Canada's airlines are worried the Secure Air Travel Act section of C-51 gives the Minister of Public Safety too much authority to complicate their lives. It would authorize the minister to ask the airlines to do "anything" the government thinks could reasonably stop someone from engaging in a prohibited act (see Section 9 [1] of the Secure Air Travel Act). Mr. Hyer’s amendments attempt to limit the power of the Minister in his/her authority to instruct the airlines. Arguments against no-fly lists cite four basic flaws: effectiveness, due process, discrimination, and security. If the program cannot be demonstrably proven effective, why should civil liberties be put in the balance? Lists are secret and their criteria are vague raising due process concerns. Mr. Hyer’s amendments to Part 2 would ensure that the criteria for, appearance on, and removal from the list are clear and documented. C-51 would also allow the Minister to look at any computer or document in the area where a search is being conducted regardless of relevance. MP Hyer’s amendments will limit the scope of the Ministers ability to seize personal devices and documents from any to only those that relate to the investigation.

Part 3

Problem: Chilled Speech, Lower Thresholds for Preventive Detention

Solution: Protecting Free Speech, Keeping Thresholds

Part 3 of C-51 adds a new offence to the Criminal Code for promoting terrorism. The offence is so broadly worded that, aside from obvious free speech issues, it could push dangerous speech underground and make deradicalization efforts impossible. The new thresholds for preventive detention would also allow peace officers to arrest people on the suspicion that they may commit a terrorist act and that the detention would be likely to stop them. Ms. May’s amendments would ensure that there are defences available to the charges of promoting 'terrorism in general' and terrorist propaganda that protect free speech and allow for legitimate discussion of sensitive topics with people who are prone to radicalization. It would also keep the current thresholds for preventive detention that prohibit a peace officer from placing fundamental restrictions on a person’s liberty based on mere suspicion.

Part 4

Problem: Secret Police with No Accountability, Jurisdictional Confusion, Will Make Canadians Less Safe

Solution: Removing All ‘Kinetic’ Powers, CSIS-RCMP Coordination, Best Practices

Part 4 of C-51 transforms the Canadian Security and Intelligence Service (CSIS). Born of RCMP overreach and abuse, CSIS was purposefully designed by lawmakers with a broad mandate for domestic intelligence gathering, but no police powers. C-51 completely ignores the history of CSIS and our understanding of best practices in managing National Security agencies by giving CSIS sweeping police powers with no change to their mandate. CSIS is already a flawed organization with scant oversight and review – C-51 would not only ignore these serious problems, but further exacerbate them. The Green Party believes that this is a mistake that will undoubtedly jeopardize the liberties of Canadians and will also make Canadians less safe from threats to our national security. Ms. May’s amendments first and foremost seek to strip CSIS of these proposed police powers as they risk Canadian’s safety and Charter rights. Failing that, Ms. May intends to introduce amendments that would limit the mandate and extent of CSIS ‘disruptive’ powers, increase reporting requirements for when CSIS invokes these powers, and, explicitly prohibit CSIS from detaining or torturing any person. The amendments would also create special advocates for CSIS warrant proceedings, with particular attention to First Nations representation, and require CSIS to communicate with the RCMP prior to taking disruptive measures. Currently, CSIS and the RCMP have no requirement to coordinate, a relationship that has been shown by experts to have made the criminal prosecution of terrorists more difficult. Finally, Ms. May’s amendments seek simply to ensure that no judge shall ever be asked to issue a warrant to violate the Charter.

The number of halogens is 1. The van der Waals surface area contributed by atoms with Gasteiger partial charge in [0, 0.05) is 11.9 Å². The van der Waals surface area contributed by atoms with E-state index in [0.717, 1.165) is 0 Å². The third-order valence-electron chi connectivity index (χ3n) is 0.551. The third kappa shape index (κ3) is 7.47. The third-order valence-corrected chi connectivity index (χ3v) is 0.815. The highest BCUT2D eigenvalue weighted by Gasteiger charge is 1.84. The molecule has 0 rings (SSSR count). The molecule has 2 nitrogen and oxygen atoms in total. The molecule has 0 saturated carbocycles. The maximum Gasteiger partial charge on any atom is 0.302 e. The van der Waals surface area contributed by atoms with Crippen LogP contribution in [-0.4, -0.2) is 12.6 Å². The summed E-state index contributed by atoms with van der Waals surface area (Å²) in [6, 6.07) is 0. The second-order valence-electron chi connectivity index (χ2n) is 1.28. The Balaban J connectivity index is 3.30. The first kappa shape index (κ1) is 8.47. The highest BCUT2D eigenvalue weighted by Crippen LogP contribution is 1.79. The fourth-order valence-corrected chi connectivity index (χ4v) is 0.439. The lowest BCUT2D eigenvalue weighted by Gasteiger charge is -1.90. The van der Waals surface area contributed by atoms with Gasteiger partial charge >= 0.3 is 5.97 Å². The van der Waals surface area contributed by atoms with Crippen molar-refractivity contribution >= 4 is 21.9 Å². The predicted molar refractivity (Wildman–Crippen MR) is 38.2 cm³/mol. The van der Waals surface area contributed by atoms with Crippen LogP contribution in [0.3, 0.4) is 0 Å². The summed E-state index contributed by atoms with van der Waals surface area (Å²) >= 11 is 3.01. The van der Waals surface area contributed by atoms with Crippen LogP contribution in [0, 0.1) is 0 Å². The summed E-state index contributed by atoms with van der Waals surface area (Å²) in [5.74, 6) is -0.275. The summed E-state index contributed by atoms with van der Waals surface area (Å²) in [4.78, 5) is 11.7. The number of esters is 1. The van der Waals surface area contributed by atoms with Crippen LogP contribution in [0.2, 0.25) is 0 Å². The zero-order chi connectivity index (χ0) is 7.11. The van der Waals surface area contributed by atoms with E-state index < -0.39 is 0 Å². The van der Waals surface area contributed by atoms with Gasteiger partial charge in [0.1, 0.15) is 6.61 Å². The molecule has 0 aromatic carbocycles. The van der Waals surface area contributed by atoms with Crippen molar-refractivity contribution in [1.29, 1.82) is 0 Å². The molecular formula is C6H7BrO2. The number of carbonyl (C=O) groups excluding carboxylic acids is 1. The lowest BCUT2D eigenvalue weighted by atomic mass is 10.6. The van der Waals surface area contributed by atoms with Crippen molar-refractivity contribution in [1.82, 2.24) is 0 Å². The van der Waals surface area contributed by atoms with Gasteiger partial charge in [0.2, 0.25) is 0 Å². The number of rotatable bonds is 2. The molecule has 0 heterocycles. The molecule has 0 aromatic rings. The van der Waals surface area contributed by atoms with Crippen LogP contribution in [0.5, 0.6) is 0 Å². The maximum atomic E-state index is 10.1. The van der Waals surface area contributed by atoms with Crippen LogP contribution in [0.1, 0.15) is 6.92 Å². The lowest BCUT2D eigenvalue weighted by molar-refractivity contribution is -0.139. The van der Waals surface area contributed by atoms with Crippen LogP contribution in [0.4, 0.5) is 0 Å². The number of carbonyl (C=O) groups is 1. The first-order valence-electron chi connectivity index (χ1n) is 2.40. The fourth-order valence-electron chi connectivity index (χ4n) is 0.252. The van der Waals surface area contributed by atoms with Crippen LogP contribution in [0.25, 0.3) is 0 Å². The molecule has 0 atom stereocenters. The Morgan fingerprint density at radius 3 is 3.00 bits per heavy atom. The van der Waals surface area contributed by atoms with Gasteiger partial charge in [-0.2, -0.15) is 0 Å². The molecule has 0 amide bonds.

Part 5

Problem: More Secrecy in Court, Less Information to Special Advocates in Security Certificate Cases

Solution: Full Information to the Court, Full Information to Special Advocates 

Part 5 of C-51 makes serious changes to the Immigration and Refugee Protection Act (IRPA) that have gone almost unnoticed. Most of the changes deal with the security certificate regime. The Green Party believes that security certificates are a fundamental violation of the right to an open trial since they rely on secret evidence and offer no opportunity for a full defence. The amendments to IRPA in C-51 would extend this secrecy even further. It would allow the government to restrict the information given to the court and would further limit the information given to the special advocate. The Green Party is concerned that this restriction on information could allow the government to use information obtained through torture and not disclose this to the judge. Ms. May’s amendments seek to make sure that the government must disclose all the information they have to the judge, including “all other information related to the information’s origin and reliability.” They would also ensure that the government needs to give all the information they have to the special advocate so that they can properly fulfill their role.

Bill C-51 as a whole

Problem: No Oversight, Poor Drafting

Solution: Parliamentary Review, Charter-proofing

As almost every critic at committee testified, we desperately need a real program for reviewing our national security operations. Ms. May proposed following the template put forward by Joyce Murray in her Private Member’s Bill, C-622 which would create a committee of Parliamentarians who have access to secret information and can report on our national security apparatus as a whole.

C-51 suffers from poor drafting and Ms. May and Mr. Hyer’s amendments seek to clarify some of the inconsistencies before they end up before the courts. The Harper administration has shown time and again its inability to make legislation comply with the Canadian Charter of Rights and Freedoms, meaning extended court proceedings costing taxpayers millions in legal fees.

For their amendments, Ms. May and Mr. Hyer relied on, among other things:

Submissions to Committee:

The Canadian Bar Association

The British Columbia Civil Liberties Association

The Privacy Commissioner of Canada

Amnesty International Canada

The Canadian Council for Refugees

Pam Palmatar’s witness testimony

The Canadian Muslim Lawyers Association

Ongoing work: 

Kent Roach and Craig Forcese

Michael Geist

Joyce Murray’s Bill C-622